I'll take Java over C++ any day, especially as a teaching language, but I'm very disappointed by how difficult it is to use the standard open source Java web programming toolset in the classroom. Students of mine at U of Toronto are trying to build a baby version of SourceForge using Tomcat, Hibernate, Tapestry, Eclipse, Ant, and JUnit. They're in their final year, and all have strong GPAs and/or industry experience, but it took most of them 30-40 hours to build a (very) simple book lending system. Almost all of that time was spent wrestling with classpaths and XML configuration files, rather than learning anything useful about building modern web applications.
30-40 hours may not seem like much, but it's a third of the total time available for a one-term class. I don't think (and I don't think most other instructors think) it's either fair or sensible to spend a third of a course just getting stuff set up. In my opinion, if this "learning wall" (it's more than just a curve) isn't fixed, Java will never be a sensible choice for college-level courses on web programming. This means that students will never graduate already knowing how to use it, so companies will always be faced with the cost of training new recruits. The upshot will be that only the big ones will be able to afford Java, and since big companies mostly do conservative things...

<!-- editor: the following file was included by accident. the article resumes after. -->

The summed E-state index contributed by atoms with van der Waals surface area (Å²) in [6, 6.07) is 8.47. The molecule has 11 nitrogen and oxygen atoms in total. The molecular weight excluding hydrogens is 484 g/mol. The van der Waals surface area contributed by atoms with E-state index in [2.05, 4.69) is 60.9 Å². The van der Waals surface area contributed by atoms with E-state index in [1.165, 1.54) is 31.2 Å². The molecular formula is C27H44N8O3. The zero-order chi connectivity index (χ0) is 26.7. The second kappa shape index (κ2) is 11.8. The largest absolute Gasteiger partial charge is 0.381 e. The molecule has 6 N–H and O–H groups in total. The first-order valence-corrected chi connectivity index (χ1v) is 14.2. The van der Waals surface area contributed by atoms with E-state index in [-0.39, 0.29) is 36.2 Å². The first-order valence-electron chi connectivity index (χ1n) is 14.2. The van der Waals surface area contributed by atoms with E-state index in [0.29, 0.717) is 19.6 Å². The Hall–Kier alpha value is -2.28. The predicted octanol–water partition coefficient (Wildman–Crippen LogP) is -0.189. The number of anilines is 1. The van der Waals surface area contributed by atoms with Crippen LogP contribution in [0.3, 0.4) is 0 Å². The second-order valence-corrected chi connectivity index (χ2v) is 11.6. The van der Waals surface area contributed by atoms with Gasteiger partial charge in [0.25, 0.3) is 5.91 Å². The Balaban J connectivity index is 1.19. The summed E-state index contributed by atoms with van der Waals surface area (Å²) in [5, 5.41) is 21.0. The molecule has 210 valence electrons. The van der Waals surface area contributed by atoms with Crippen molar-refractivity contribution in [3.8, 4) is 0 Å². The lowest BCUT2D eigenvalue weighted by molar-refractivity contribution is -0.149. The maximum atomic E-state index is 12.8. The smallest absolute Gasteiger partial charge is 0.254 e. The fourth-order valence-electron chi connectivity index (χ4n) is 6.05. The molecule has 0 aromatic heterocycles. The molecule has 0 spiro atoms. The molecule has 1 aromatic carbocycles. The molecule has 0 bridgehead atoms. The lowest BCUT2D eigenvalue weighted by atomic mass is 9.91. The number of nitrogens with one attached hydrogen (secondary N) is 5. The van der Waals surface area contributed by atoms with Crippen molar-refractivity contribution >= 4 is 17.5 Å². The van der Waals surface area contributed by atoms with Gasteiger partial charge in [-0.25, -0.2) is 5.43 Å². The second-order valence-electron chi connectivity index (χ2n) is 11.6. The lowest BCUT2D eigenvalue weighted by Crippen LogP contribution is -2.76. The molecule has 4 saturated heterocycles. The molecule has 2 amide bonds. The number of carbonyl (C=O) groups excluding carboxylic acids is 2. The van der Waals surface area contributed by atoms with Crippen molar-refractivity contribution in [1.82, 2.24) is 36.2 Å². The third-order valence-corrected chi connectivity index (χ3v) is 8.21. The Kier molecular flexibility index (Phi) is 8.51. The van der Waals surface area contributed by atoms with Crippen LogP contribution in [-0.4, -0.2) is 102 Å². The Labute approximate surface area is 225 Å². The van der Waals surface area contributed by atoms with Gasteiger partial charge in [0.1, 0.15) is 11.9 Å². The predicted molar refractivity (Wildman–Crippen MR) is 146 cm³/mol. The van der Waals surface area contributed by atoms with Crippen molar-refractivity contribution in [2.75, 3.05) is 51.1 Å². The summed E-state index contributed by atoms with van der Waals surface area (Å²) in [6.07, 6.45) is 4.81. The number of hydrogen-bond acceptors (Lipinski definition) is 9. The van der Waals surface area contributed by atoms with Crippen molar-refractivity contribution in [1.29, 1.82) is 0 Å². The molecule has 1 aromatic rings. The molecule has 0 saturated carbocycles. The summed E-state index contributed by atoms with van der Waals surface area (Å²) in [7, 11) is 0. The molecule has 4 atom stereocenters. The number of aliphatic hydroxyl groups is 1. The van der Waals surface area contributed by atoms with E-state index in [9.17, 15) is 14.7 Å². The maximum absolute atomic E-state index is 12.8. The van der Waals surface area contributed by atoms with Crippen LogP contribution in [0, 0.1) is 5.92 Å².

University of Toronto